How to Be a Leading, Premier or Top SEM
Getting a grasp on the marketplace is not an easy task. One must cut through the clutter of poor business-to-business marketing to get to a set of normalized data to position the firm. And my -- is there clutter.
Granted, marketing a search engine marketing firm or agency is a hard job. I should know. It was one of the hats I wore for a few years. Lately, though, I feel like pulling out Porter's "generic strategies" or "five forces" every time I get a press release.
I'll spare you the textbook and set forth these basic rules for SEM success.
Rule No. 1: Accept that technology is a commodity
Yes, having technology is important. And yes, your technology must work. Yet over time, even the best technology has become somewhat of a commodity. Even worse, some firms with great technology that crank out beautiful reports have forgotten that it is the human analysis that creates value.
Rule No. 2: Search is a service business
Put time and money into the people doing the work. Period.
Rule No. 3: Hang on to that staff
Additions to a management team and staff are great news, but I must point out that a visual search family tree would be awful messy. Not to mention embarrassing. What to say when half of your team now works for the competition and you are poaching from left and right?
Rule No. 4: Save the press release for real news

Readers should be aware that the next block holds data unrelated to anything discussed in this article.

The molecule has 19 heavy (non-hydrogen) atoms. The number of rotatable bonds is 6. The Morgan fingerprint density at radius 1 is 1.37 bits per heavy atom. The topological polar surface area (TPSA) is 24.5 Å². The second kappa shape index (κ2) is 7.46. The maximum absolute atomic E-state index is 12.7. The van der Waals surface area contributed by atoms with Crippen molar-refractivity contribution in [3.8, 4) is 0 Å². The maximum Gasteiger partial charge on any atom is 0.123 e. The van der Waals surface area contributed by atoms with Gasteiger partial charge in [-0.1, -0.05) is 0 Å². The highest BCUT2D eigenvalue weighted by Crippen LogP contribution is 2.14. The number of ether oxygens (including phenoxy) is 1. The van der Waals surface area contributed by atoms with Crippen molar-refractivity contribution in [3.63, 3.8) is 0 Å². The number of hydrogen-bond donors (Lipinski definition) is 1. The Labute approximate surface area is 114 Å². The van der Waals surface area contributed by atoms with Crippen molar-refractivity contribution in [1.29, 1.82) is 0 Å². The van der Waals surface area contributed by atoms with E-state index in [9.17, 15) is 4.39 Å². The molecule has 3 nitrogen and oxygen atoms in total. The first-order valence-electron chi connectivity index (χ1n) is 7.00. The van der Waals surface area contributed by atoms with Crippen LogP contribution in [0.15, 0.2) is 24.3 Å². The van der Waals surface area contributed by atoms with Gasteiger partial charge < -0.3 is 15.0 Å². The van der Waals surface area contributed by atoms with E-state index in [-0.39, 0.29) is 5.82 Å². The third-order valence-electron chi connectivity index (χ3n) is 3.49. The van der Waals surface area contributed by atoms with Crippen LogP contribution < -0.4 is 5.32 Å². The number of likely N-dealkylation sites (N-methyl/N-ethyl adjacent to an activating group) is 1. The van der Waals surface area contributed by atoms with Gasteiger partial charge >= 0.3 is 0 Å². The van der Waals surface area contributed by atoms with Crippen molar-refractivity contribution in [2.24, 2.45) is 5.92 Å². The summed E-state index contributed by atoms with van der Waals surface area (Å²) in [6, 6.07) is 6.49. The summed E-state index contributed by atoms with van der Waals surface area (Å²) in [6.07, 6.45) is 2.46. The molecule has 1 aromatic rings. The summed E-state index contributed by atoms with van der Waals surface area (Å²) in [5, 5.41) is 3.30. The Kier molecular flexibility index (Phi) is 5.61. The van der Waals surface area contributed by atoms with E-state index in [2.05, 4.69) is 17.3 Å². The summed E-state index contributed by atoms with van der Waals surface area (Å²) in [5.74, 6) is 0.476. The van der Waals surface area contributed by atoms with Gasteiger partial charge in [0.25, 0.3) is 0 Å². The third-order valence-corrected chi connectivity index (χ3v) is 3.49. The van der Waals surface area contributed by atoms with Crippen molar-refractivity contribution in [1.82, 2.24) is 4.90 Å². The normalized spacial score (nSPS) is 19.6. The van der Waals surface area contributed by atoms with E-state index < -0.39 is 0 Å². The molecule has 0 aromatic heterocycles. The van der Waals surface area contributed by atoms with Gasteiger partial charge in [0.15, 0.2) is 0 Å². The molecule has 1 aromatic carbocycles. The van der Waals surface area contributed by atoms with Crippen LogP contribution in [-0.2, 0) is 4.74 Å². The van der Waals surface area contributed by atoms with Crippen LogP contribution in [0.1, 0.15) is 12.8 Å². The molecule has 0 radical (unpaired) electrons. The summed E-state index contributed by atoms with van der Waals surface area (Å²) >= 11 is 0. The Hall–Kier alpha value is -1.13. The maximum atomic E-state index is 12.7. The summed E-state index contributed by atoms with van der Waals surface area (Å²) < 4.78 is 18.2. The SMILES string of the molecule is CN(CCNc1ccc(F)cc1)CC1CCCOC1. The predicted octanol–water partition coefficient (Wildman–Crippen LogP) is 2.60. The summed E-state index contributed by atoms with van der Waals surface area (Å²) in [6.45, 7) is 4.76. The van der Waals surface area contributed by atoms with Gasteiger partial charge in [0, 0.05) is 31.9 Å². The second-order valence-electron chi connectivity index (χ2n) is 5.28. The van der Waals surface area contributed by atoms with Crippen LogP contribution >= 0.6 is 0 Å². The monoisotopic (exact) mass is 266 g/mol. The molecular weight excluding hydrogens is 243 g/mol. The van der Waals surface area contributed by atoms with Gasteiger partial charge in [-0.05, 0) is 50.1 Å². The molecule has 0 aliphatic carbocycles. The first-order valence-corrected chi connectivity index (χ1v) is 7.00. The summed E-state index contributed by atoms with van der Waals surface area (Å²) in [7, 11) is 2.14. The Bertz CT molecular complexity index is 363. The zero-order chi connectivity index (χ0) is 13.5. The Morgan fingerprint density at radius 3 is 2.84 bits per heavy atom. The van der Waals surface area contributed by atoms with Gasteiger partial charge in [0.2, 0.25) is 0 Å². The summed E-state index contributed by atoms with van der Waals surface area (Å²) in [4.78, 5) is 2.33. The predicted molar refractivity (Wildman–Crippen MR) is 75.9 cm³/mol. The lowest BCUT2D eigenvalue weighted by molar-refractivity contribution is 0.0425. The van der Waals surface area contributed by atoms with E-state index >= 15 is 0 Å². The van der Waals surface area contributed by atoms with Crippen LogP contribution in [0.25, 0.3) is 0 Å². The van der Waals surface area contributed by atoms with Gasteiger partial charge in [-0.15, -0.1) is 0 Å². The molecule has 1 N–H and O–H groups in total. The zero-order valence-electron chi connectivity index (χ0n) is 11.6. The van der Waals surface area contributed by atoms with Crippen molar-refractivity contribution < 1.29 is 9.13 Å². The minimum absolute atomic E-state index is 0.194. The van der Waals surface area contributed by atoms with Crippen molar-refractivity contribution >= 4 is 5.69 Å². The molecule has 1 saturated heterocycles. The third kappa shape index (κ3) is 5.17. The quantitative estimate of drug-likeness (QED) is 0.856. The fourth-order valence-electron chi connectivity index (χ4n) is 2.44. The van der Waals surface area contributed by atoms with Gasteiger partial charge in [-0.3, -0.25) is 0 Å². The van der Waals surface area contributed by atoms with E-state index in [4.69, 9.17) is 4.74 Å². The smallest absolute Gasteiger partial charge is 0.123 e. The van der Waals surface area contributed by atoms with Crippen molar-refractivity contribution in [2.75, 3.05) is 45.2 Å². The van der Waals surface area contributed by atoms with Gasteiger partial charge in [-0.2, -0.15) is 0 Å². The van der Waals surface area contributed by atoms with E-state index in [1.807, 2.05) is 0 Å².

I hate to be rude, but exhibiting at the busiest show in the industry does not constitute news, even if you are "the leading," the top" or "the premier" SEM. With over 300 speakers at SES San Jose, neither is speaking. There are many other vehicles to let prospects know where you will be and when.
Rule No. 5: Awards work
As subjective as the awards and lists can be, it is better to be included than not. How to be an award or ranking darling? Simply fill out the paperwork. Yes, it is that easy. Keep in mind that many clients are privy to this, and appearance on a list is not a guaranteed win.
Rule No. 6: Forget the secret sauce
With 10-plus Search Engine Strategies shows per year, countless books and blogs, search is no longer a secret. What your firm does is no different than what others do. How well they execute, however, is a differentiator.
Rule No. 7: Drop names
This brings me to the most important rule of all. While insiders know who lost the latest Fortune 100 deal and who won that incredible 30-site pitch, prospective clients are left in the dark.
When I first transitioned from an interactive agency to an SEM in 2003, I was surprised that the majority of clients were kept behind lock and key. In the agency world, clients and spend are worn on one's sleeve. So I developed some theories:
- There are no good case studies. It is very possible that while SEMs are providing results, they do not meet client expectations.
- SEMs are painfully aware of low switching costs and prefer to hold clientele close to the vest. On the other hand, perhaps the clients do not see SEMs as long-term partners and refuse to grant case studies.
- Clients still see search as a stealth tactic and do not want results public.
- Everyone is too busy growing to market themselves properly.
Regardless of the answer, it appears that we still have a long way to go. For the time being, I hope that a few of you, either SEM or advertiser, send news proving me wrong.